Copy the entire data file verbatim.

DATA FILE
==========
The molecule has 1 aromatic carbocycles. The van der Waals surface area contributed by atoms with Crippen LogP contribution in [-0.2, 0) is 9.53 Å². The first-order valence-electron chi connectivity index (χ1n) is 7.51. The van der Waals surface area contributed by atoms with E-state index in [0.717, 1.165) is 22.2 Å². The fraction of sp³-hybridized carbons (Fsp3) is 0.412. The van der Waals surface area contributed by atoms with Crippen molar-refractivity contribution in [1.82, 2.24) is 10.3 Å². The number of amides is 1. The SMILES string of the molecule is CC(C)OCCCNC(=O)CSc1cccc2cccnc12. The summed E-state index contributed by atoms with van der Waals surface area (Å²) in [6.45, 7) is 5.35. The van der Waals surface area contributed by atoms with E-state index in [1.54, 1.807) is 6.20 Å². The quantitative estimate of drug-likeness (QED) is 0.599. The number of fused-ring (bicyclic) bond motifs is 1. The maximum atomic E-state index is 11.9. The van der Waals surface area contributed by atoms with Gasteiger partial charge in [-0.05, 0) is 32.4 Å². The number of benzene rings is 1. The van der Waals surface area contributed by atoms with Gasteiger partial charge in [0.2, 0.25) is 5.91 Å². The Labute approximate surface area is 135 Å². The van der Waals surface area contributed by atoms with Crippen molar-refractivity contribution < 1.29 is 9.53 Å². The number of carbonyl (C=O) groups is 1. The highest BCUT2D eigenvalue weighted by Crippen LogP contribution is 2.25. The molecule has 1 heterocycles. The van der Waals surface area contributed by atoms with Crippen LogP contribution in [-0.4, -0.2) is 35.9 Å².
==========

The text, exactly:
The molecule has 1 aromatic carbocycles. The van der Waals surface area contributed by atoms with Crippen LogP contribution in [-0.2, 0) is 9.53 Å². The first-order valence-electron chi connectivity index (χ1n) is 7.51. The van der Waals surface area contributed by atoms with E-state index in [0.717, 1.165) is 22.2 Å². The fraction of sp³-hybridized carbons (Fsp3) is 0.412. The van der Waals surface area contributed by atoms with Crippen molar-refractivity contribution in [1.82, 2.24) is 10.3 Å². The number of amides is 1. The SMILES string of the molecule is CC(C)OCCCNC(=O)CSc1cccc2cccnc12. The summed E-state index contributed by atoms with van der Waals surface area (Å²) in [6.45, 7) is 5.35. The van der Waals surface area contributed by atoms with E-state index in [1.54, 1.807) is 6.20 Å². The quantitative estimate of drug-likeness (QED) is 0.599. The number of fused-ring (bicyclic) bond motifs is 1. The maximum atomic E-state index is 11.9. The van der Waals surface area contributed by atoms with Gasteiger partial charge in [-0.05, 0) is 32.4 Å². The number of benzene rings is 1. The van der Waals surface area contributed by atoms with Gasteiger partial charge in [0.2, 0.25) is 5.91 Å². The Labute approximate surface area is 135 Å². The van der Waals surface area contributed by atoms with Crippen molar-refractivity contribution < 1.29 is 9.53 Å². The number of carbonyl (C=O) groups is 1. The highest BCUT2D eigenvalue weighted by Crippen LogP contribution is 2.25. The molecule has 1 heterocycles. The van der Waals surface area contributed by atoms with Crippen LogP contribution in [-0.4, -0.2) is 35.9 Å².